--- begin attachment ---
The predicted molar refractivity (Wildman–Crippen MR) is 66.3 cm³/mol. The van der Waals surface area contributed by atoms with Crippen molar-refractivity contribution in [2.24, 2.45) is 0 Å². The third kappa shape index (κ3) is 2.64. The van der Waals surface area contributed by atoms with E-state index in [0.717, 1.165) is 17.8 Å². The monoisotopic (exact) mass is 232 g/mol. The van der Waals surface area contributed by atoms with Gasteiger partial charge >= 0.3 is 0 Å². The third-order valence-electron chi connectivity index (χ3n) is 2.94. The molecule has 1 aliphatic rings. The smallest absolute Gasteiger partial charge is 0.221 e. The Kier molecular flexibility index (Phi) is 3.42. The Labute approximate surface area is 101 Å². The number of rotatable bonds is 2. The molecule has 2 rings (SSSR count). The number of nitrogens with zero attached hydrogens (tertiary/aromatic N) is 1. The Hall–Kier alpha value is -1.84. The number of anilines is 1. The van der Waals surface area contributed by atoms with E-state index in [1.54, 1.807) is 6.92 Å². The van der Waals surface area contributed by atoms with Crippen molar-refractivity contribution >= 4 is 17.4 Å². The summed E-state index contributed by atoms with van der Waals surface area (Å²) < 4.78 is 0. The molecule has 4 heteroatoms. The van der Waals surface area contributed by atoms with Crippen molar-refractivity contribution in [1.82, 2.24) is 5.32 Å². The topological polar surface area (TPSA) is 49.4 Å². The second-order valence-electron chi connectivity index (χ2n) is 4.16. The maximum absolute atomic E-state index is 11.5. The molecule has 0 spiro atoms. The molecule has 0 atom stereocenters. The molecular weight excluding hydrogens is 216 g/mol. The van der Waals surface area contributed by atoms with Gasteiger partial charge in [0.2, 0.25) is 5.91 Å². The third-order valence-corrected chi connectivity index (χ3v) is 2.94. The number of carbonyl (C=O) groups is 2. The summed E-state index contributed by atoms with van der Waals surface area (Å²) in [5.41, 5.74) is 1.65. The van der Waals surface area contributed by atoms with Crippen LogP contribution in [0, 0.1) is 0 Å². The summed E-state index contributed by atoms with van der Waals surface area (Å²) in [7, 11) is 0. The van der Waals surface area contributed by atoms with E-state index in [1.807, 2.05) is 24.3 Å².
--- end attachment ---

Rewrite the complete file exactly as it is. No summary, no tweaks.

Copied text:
The predicted molar refractivity (Wildman–Crippen MR) is 66.3 cm³/mol. The van der Waals surface area contributed by atoms with Crippen molar-refractivity contribution in [2.24, 2.45) is 0 Å². The third kappa shape index (κ3) is 2.64. The van der Waals surface area contributed by atoms with E-state index in [0.717, 1.165) is 17.8 Å². The monoisotopic (exact) mass is 232 g/mol. The van der Waals surface area contributed by atoms with Gasteiger partial charge >= 0.3 is 0 Å². The third-order valence-electron chi connectivity index (χ3n) is 2.94. The molecule has 1 aliphatic rings. The smallest absolute Gasteiger partial charge is 0.221 e. The Kier molecular flexibility index (Phi) is 3.42. The Labute approximate surface area is 101 Å². The number of rotatable bonds is 2. The molecule has 2 rings (SSSR count). The number of nitrogens with zero attached hydrogens (tertiary/aromatic N) is 1. The Hall–Kier alpha value is -1.84. The number of anilines is 1. The van der Waals surface area contributed by atoms with E-state index in [1.54, 1.807) is 6.92 Å². The van der Waals surface area contributed by atoms with Crippen molar-refractivity contribution >= 4 is 17.4 Å². The summed E-state index contributed by atoms with van der Waals surface area (Å²) < 4.78 is 0. The molecule has 4 heteroatoms. The van der Waals surface area contributed by atoms with Crippen molar-refractivity contribution in [1.82, 2.24) is 5.32 Å². The topological polar surface area (TPSA) is 49.4 Å². The second-order valence-electron chi connectivity index (χ2n) is 4.16. The maximum absolute atomic E-state index is 11.5. The molecule has 0 spiro atoms. The molecule has 0 atom stereocenters. The molecular weight excluding hydrogens is 216 g/mol. The van der Waals surface area contributed by atoms with Gasteiger partial charge in [0.2, 0.25) is 5.91 Å². The third-order valence-corrected chi connectivity index (χ3v) is 2.94. The number of carbonyl (C=O) groups is 2. The summed E-state index contributed by atoms with van der Waals surface area (Å²) in [5.41, 5.74) is 1.65. The van der Waals surface area contributed by atoms with Crippen LogP contribution in [0, 0.1) is 0 Å². The summed E-state index contributed by atoms with van der Waals surface area (Å²) in [7, 11) is 0. The van der Waals surface area contributed by atoms with E-state index in [1.807, 2.05) is 24.3 Å².